While ICT4D innovates from the ground up, most tech we use comes from the top. Yes, it takes a little time for the prices of commercial services in Silicon Valley to drop sufficiently, and the tech to diffuse to the audiences we work with, but the internet and mobile have made that wait short indeed.
Next Big Wave After the Keyboard and Touch: Voice
One such innovation is natural language processing, which draws on AI and machine learning to attempt to understand human language communication and to react and respond appropriately.
While this is not a new field, the quality of understanding and speaking has improved dramatically in recent years. The Economist predicts that voice computing, which enables hands-off communication with machines, is the next and fundamental wave of human-machine interaction, after the keyboard and then touch.
The prediction is driven by tech advances as well as increasing uptake in the consumer market (note: in developed markets): last year Apple’s Siri was handling over 2bn commands a week, and 20% of Google searches on Android-powered handsets in America were input by voice.
Alexa is Amazon’s voice assistant that lives in Amazon devices like Echo and Dot. Well, actually, Alexa lives in the cloud and provides speech recognition and machine learning services to all Alexa-enabled devices.
Unlike Google and Apple, Amazon is wanting to open up Alexa and have it (her?) embedded into any products, not just those from Amazon. If you’re into manufacturer, you can now buy one of a range of Alexa Development Kits for a few hundred dollars to construct your own voice-controlled products.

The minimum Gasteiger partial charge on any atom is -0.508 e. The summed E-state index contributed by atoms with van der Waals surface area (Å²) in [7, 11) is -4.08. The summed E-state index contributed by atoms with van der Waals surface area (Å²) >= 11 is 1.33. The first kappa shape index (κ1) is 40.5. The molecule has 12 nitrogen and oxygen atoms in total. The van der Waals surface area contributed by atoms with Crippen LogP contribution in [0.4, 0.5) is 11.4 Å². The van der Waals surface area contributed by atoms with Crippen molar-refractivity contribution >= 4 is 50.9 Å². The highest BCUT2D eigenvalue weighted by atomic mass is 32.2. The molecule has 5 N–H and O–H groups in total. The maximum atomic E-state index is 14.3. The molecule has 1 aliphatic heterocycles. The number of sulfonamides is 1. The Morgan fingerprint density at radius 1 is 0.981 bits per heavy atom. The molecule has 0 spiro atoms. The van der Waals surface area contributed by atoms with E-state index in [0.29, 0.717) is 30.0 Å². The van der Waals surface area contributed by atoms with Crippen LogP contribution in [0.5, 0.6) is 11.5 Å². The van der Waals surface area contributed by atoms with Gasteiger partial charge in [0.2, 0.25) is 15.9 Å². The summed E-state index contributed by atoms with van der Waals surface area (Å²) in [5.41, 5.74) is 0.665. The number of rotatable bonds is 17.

Skills Skills Skills
While Amazon works hard to get Alexa into every home, car and device, you can in the meantime start creating Alexa skills. There’s a short Codecademy course on how to do this. It explains that Alexa provides a set of built-in capabilities, referred to as skills, that define how you can interact with the device. For example, Alexa’s built-in skills include playing music, reading the news, getting a weather forecast, and querying Wikipedia. So, you could say things like: Alexa, what’s the weather in Timbuktu.
Anyone can develop their own custom skills by using the Alexa Skills Kit (ASK). (The skills can only be used in the UK, US and Germany, presumably for now.) An Amazon user “enables” the skill after which it works on any of her Alexa-enabled devices. Et voilà, she simply says the wake phrase to access the skill. This is pretty cool.
What Does This Mean for ICT4D?
Is the day coming, not long from now, when machine-based voice assistants are ICT4D’s greatest helpers? Will it open doors of convenience for all and doors of inclusion for people with low digital skills or literacy? Hmmm. There’s a lot of ground to cover before that happens.
Alexa sometimes does not hear the answer correctly, even though I try very hard to enunciate. It’s frustrating when I’ve gotten the answer right — not even by guessing, but actually knew it — and Alexa comes back and tells me I’ve gotten it wrong!
In ICT4D, there’s isn’t always room for error. What about sensitive content and interactions that can easily go awry? Is it likely that soon someone will say Alexa, send 100 dollars to my mother in the Philippines? What if she sends the money to the brother in New Orleans?
Other challenges include Alexa’s language range, cost, the need for online connectivity and, big one, privacy. There is a risk in being tied to one provider, one tech giant. This stuff should be based on open standards.
Still, it is interesting and exciting to see this move from Amazon and contemplate how it could affect ICT4D. What are your thoughts for how voice for development (V4D) could make a social impact?
Here’s a parting challenge to ICTWorks readers: Try out Amazon Skills and tell us whether it’s got legs for development? An ICT4D skill, if you will. (It can be something simple for now, not Alexa, eliminate world poverty).
Image: CC-BY-NC by Rob Albright